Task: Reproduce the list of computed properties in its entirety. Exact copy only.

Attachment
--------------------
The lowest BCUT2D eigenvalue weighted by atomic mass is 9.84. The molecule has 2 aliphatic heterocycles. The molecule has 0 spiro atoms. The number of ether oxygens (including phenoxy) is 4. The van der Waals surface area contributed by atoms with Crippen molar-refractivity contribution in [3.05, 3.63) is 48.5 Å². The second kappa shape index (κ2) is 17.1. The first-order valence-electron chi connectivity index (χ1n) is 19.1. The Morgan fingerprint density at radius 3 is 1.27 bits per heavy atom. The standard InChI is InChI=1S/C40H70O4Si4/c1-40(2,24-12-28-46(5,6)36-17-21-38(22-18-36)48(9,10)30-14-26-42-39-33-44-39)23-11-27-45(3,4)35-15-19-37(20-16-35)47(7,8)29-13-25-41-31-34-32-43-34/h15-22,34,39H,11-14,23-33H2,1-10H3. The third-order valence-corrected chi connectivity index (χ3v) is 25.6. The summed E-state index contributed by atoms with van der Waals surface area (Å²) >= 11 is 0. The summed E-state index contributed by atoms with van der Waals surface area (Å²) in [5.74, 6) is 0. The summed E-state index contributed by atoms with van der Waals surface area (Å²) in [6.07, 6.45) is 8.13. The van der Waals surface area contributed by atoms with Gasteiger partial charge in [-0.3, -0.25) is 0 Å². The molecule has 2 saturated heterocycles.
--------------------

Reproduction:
The lowest BCUT2D eigenvalue weighted by atomic mass is 9.84. The molecule has 2 aliphatic heterocycles. The molecule has 0 spiro atoms. The number of ether oxygens (including phenoxy) is 4. The van der Waals surface area contributed by atoms with Crippen molar-refractivity contribution in [3.05, 3.63) is 48.5 Å². The second kappa shape index (κ2) is 17.1. The first-order valence-electron chi connectivity index (χ1n) is 19.1. The Morgan fingerprint density at radius 3 is 1.27 bits per heavy atom. The standard InChI is InChI=1S/C40H70O4Si4/c1-40(2,24-12-28-46(5,6)36-17-21-38(22-18-36)48(9,10)30-14-26-42-39-33-44-39)23-11-27-45(3,4)35-15-19-37(20-16-35)47(7,8)29-13-25-41-31-34-32-43-34/h15-22,34,39H,11-14,23-33H2,1-10H3. The third-order valence-corrected chi connectivity index (χ3v) is 25.6. The summed E-state index contributed by atoms with van der Waals surface area (Å²) >= 11 is 0. The summed E-state index contributed by atoms with van der Waals surface area (Å²) in [5.74, 6) is 0. The summed E-state index contributed by atoms with van der Waals surface area (Å²) in [6.07, 6.45) is 8.13. The van der Waals surface area contributed by atoms with Gasteiger partial charge in [-0.3, -0.25) is 0 Å². The molecule has 2 saturated heterocycles.